We had our first frost last night, so we fired up the pellet stove. It was nice to wake up in a house that wasn't chilly. Those in-between days when it is pretty cold at night but hit mid-sixties in the day are challenging, too warm for the pellet stove and too cold to be comfortable.
I did my final harvest of warm season veggies last night in anticipation of the frost.
I'm looking out those exposed windows to the bird feeder, which I just filled for the first time this season about two days ago. The chickens love whatever the squirrels spill, but the wild birds have not yet discovered it. I hope we have the variety that we had in the past year the usual chickadees, robins,
sparrows, blue jays, titmice, nuthatches, cardinals, juncos, wrens, then there
are (spring and summer) bluebirds (they like the posts we put in for the blackberries), blue
gray gnat catchers (had to look them up, again spring/summer), Baltimore orioles, flickers, red bellied
woodpeckers, pileated woodpeckers, mockingbirds, catbirds, brown thrashers, and when a deer
gets hit on the road (they have a crossing nearby) the black and turkey
vultures (nasty, stinky things), oh yeah, wild turkeys (mom and five
babies). Then, of course, we have mammals deer, bunnies, a big possum, saw a fox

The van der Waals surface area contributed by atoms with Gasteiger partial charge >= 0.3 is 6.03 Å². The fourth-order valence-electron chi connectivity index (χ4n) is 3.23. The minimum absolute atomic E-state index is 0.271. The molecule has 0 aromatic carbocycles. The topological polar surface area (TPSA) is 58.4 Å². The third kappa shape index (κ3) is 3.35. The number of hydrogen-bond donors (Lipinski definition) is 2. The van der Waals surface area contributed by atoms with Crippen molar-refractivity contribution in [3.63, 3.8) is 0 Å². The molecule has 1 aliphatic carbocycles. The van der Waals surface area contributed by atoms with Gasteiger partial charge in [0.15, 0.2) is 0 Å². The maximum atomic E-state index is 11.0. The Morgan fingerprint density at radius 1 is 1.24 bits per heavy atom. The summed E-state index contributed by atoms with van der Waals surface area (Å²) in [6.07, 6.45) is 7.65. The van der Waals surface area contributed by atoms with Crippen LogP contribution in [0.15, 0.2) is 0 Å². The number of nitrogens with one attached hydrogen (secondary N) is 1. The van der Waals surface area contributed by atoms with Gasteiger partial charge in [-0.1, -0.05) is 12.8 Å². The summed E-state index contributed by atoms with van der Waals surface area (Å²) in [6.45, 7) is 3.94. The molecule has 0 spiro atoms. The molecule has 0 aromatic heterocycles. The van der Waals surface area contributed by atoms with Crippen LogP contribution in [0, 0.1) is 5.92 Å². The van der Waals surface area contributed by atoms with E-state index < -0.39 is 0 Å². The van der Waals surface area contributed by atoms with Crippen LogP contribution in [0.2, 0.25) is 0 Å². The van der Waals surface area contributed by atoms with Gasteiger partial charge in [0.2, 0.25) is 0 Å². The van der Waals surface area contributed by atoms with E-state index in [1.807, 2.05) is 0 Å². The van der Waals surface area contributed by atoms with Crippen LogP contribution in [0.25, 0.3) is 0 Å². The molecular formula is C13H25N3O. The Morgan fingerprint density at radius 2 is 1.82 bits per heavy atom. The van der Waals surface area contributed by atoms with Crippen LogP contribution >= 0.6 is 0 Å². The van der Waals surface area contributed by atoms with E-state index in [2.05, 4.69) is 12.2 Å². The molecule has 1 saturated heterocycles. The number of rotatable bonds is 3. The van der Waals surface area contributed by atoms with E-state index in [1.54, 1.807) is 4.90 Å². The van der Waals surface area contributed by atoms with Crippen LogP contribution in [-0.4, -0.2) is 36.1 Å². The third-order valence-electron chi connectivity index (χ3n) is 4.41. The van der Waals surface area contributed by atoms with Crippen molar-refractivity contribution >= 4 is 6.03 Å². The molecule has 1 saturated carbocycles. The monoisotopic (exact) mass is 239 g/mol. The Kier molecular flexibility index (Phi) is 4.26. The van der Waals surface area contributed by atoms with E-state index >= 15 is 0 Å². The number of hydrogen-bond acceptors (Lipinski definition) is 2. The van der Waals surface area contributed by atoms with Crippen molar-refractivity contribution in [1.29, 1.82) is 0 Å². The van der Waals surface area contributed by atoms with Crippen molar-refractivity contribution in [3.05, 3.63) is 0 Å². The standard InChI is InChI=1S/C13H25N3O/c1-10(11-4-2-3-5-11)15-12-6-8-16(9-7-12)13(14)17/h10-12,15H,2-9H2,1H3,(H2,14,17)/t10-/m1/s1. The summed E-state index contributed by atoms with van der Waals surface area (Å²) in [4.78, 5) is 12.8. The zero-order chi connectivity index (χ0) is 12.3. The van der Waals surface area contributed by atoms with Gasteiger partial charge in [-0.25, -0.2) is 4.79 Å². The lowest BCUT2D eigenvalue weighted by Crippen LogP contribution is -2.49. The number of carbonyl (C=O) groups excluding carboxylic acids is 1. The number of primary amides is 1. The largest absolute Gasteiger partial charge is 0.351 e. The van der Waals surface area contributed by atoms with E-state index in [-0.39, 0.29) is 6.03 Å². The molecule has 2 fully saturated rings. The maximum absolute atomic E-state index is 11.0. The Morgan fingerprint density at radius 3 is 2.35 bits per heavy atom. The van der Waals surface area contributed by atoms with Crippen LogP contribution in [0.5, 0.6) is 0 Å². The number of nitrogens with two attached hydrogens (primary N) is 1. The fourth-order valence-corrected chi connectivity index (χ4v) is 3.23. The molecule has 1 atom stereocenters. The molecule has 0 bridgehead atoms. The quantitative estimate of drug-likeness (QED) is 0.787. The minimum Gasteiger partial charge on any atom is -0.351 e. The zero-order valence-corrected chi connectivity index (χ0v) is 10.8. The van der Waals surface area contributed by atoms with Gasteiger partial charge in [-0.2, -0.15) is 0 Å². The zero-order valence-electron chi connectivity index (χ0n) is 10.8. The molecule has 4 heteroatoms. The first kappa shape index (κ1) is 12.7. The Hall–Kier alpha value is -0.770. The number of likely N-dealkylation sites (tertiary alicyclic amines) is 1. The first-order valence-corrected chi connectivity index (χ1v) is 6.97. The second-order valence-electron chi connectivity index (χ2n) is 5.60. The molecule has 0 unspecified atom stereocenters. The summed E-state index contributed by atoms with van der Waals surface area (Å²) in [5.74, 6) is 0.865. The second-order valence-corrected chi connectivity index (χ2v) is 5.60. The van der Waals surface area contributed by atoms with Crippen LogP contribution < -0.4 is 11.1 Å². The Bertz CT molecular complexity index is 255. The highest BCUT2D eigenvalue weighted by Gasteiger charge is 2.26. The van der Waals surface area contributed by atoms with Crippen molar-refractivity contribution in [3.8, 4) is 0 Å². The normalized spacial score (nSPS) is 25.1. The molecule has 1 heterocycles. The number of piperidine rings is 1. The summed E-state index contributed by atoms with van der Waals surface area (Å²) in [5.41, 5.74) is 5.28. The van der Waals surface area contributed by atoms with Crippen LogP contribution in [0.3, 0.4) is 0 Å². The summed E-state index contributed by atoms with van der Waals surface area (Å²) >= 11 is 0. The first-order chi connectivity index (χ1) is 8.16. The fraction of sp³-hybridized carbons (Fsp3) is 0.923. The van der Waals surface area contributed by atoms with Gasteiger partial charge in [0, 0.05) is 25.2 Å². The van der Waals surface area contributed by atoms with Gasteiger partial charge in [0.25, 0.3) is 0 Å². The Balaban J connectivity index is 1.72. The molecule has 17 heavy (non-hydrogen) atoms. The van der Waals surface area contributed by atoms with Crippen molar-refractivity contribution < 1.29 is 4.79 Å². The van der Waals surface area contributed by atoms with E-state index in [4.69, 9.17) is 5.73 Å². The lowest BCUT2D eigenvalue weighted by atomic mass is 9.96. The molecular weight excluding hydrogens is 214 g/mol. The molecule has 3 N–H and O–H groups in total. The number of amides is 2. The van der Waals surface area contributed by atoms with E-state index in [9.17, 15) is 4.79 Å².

once, a bazillion moles that make the lawn squishy. The moles are the reason
some of the hawks (red tailed and red shouldered) come--they sit on the "lawn" and wait--then pounce on a
mole when it comes up). Nasty little moles ate the roots of my parsley! Go Hawks!
other day in the back yard we had two deer, a crow and a bunny all
just sitting on the lawn near each other, my husband said that it looked like it was an idyllic scene straight
out of an old Disney movie and that we should hear perky music in the
background. Much of the land around us platted for development and now
the recession is easing the 500K houses are going in, so our wildlife
refuge of a backyard will probably be short lived.
Time to fill the feeder, I hope the squirrels will save a little for the birds today.